I cannot tell you how many times I have heared someone say "I am giving up carbohydrates." If we are being scientifically correct your body needs carbohydrates to survive. In fact, your brain's main source of fuel is carbohydrates. Therefore, you cannot "give up carbohydrates" completely and it's more than likely that you are still eating carbohydrates day to day. I know most people mean bread, pasta, chips, crackers, cookies, etc. when referring to the "dreaded carbohydrates." Or at least from my experience that is what it typically means. One time a friend told me he gave up carbohydrates and I looked down at his lunch. It was a salad with a whole variety of fruit and vegetables and a side of cottage cheese. I looked at him and said, "You're eating carbohydrates for lunch." And hence here I am to let you know that if you say you are giving up carbohydrates, it's likely that you aren't really giving up all carbohydrates.
Let's get down to the basics, first. What counts as a carbohydrate?
The common answer and misconception is:
- Grains (bread, pasta, rice, quinoa, barley, crackers, pretzels, etc.)
- Sweets (cookies, cakes, candy, etc.)
BUT carbohydrates are also found in:
- Fruit (dried, whole, juice, etc.)
- Dairy (milk, yogurt, cottage cheese, etc.)
And therefore...Not all carbohydrates are created equal.
Even if you say that you are giving up carbohydrates and what you really mean is grains or sweets, it's still vital for me to say that not all grains are created equal.
Whole grains are nutritional powerhouses. Take the bread I recently bought. No, it's not whole wheat. Your grains do not have to be whole wheat all the time. The recommendation is whole wheat 50% of the time. If you want to go crazy, choose whole wheat 51% of the time. Go ahead, tip the scale. Anyways, this bread is about 50% whole wheat flour and it's baked with millet, cornmeal, and oats. Right up this girls' alley.
If you love bread like I do, eat bread. If you love pasta, eat pasta. If you love freshly baked chocolate chip cookies, eat chocolate chip cookies. Balance is about choosing the foods you love and savoring them. I don't eat bread every day. I usually freeze it and have it a few slices at a time, some weeks more frequently than others. When I have really great toast it's a good day. I also love chocolate chip cookies. I've realized I enjoy them best when homemade and right out of the oven. Therefore, I will save store bought chocolate chip cookies for everyone else because they don't do it for me the same way fresh ones do. My gramma made the best chocolate chip cookies and so I save my craving for the homemade ones hoping they will live up to hers.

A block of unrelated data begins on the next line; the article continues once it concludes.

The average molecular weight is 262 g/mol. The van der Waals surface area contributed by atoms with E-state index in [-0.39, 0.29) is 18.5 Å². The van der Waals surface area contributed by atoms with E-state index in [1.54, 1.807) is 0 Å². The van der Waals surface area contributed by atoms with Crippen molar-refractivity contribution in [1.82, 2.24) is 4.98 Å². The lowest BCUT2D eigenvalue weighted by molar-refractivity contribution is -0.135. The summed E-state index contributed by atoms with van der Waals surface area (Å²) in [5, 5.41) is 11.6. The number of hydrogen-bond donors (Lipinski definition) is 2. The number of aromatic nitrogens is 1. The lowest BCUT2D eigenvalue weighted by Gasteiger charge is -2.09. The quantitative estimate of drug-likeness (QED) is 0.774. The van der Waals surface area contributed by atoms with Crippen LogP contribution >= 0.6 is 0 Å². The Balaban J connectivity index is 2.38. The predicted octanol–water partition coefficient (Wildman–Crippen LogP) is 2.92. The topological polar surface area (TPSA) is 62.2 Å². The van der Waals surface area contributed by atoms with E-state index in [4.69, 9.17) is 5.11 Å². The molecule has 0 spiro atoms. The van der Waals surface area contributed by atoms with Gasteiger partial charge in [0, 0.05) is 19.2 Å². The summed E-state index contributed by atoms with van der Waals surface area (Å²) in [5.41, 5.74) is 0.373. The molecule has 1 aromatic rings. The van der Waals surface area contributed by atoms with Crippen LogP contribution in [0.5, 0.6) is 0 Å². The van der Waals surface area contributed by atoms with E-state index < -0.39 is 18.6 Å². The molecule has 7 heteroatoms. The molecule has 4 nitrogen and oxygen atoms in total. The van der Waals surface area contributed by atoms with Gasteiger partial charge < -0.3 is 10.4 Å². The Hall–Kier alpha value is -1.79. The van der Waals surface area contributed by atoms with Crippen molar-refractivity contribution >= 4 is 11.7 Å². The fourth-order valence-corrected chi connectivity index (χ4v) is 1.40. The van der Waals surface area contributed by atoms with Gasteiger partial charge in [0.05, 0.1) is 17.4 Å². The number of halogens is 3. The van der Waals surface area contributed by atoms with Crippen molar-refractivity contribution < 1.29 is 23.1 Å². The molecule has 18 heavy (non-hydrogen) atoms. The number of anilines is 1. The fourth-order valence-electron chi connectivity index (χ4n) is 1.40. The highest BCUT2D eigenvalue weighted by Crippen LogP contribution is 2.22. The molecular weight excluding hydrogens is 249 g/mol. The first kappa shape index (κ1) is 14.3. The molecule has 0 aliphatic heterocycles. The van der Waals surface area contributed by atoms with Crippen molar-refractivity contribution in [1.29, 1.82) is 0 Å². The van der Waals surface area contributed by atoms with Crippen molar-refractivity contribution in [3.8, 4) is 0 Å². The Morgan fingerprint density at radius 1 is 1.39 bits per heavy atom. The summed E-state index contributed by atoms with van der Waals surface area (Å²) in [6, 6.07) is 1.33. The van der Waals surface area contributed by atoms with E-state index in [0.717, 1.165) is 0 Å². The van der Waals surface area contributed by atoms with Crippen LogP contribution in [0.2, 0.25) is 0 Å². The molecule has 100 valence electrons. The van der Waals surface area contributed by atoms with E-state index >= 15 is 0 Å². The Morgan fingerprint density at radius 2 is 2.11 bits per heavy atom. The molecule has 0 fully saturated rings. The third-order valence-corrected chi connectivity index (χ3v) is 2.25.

When you deprive yourself of foods you love, like bread, you are that much more likely to crave it. To want it every day. To not be able to stop thinking about it. And consequently overindulge. Therefore, enjoy the foods you love. Savor them. Choose more nutritious versions most of the time, but also live a little. I choose whole wheat most of the time, but certainly not all of the time. I keep bread around because I like it. I value the taste and the texture. I value the memories it triggers. I also value the fiber, the vitamins and minerals, and certainly the carbohydrates.
Carbohydrates are not the enemy. They're actually what makes your body work properly. Even the foods that carbohydrates that are commonly dreaded or feared have something to offer your body, nutrients that your body needs. So maybe you gave up grains or you gave up sweets. If you feel better and it works for you then great. Just remember to keep getting some carbohydrates from dairy, and fruit. On the other hand, if you find yourself craving the things that you've "given up" it may be helpful to meet with a dietitian to understand how you can enjoy the foods that you love in moderation, in a way that works for your physical and mental health. Because remember, food is about so much more than the calories it provides.